Our two lawyers and CPA firm are looking at ways we can be organized with a smaller business structure. A trucking company, a logging company, a sawmill, primary processing and then retail. Taxes are huge with us, and we are definitely looking into legal alternatives.

Currently we have physically separated the retail and manufacturing areas.  We donít allow customers in the production area.  Itís required by our insurance, and we separated and deeded the 5 acres for our business separate from our farm. Surveys, legal fees, years of procedures with spot inspections from all who have an emblem on the side of their car door.

Iím usually able to do my own software, but Iím just not feeling this one.  The days are getting shorter so I may need to spend some time in front of the computer.

This seemed so easy when I started but like many things, it gets complicated real fast and your point if changing the way we do things to simplify other process is certainly worthy of contemplation.  Heres a picture of just one of the walls of our retail storefront, and a gentleman buying just a handful of boards by marked price.  On the backside of the camera are a few folks buying units of wood by the pallet and bdft.

I think this is what is commonly referred to as "growing pains" and definitely is a pain.


 

 


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Offline mike_belben

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Re: Point Of Sale (POS) Systems
« Reply #10 on: August 18, 2018, 09:40:09 PM »
Well youre definitely ontop of your game and again from here i cant see the whole peripheral picture how you can.  Im kinda looking through a rifle scope at the image as you paint it out.  Every post broadens the view a bit.  

One thing id never do is any format where every individual piece needs to get touched for a price change.  Id insist on a system whereby one entry in a program or one label on a shelf updates the price of that entire lot, whether 10 pieces or 5000 that fit in that category.   Id rather put a week into a monster excel program once than an inventory update every quarter, me personally.  

Something that always stuck with me is equilibrium pricing. In economics, there are two curves that cross (price/demand and cost/volume maybe? I dont recall) and that intersect is called equilibrium, the sweet spot where you are making the most money with the least pain.  The cheaper you make a widgit the more its demanded so the more volume you must produce. That means more hours, more wages, utilities, fuel etc.  You sold more but worked a ton.  Flip side is raise price too high and demand drops off.  You make a fatter margin per unit but your income gets sporadic.  Sporadic employment cant retain good help.  Equilibrium is that price right below the volume drop off where you are making the most margin per unit while maintaining full employment at straight rate, not overtime.  Demand for commodities naturally bounces around so you have to keep juggling price to stay in the equilibrium target.  Youll see it with car dealers and retail flyers, especially harbor freight. Prices are never really rigid, the catalog has the printed high price.  But some bean counter is always looking at inventory vs volume to figure out what isnt moving this month, to put in the parking lot blowout presidents day sale flyer which is the real moment to moment spot pricer.. Also as a lure into the store to oggle the full price shelves.  Anyhow the point is prices have to be as fluid as demand to maintain equilibrium.  If youre working too hard raise your price.  If you cant keep product X on the shelf, raise its price.  You are below equilibrium at this current demand. If it aint moving, sale.  But you already know this just by feel im sure.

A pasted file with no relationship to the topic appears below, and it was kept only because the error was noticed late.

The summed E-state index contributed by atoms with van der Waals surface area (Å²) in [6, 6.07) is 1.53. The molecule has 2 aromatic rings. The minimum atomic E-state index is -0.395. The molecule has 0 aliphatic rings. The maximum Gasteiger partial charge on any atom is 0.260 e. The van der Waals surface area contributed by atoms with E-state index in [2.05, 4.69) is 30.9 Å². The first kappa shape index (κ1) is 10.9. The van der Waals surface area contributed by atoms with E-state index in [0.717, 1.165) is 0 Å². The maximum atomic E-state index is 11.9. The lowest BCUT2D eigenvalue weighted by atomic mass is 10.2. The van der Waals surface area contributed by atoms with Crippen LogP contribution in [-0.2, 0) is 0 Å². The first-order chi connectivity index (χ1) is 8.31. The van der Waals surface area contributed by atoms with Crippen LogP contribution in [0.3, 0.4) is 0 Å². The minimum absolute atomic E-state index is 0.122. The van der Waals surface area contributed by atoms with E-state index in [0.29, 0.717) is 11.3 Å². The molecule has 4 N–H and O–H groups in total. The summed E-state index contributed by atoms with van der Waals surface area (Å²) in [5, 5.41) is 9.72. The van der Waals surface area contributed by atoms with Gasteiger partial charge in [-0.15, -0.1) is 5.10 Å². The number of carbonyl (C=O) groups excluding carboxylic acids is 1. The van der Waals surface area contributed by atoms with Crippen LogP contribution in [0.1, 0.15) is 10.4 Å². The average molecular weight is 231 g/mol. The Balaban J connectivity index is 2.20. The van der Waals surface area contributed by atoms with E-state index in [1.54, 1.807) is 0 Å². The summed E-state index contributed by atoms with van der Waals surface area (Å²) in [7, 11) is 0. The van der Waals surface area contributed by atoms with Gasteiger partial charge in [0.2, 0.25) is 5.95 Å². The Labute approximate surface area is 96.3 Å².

I can understand wanting to stay with board foot out of comfort with it, out of habit and out of making the product feel cheaper, tho it appears that convenience is coming at the expense of being hard to account for electronically.  Youll have to figure out for yourself which means more to you if a suitable solution cant be found within the budget you can tolerate throwing at this problem.  Im guessing the volume of slab sales is a lot smaller than the 3 dimensional lumber in pieces, right?  Maybe keep the slab stuff as a bd ft manual receipt and move the piece stuff to a price figure?   Id be pretty aggravated if lowes had only a bd/ft price on their 2x3s and i had to figure it out.  I walk in knowing how many pieces i need, not how many bd ft.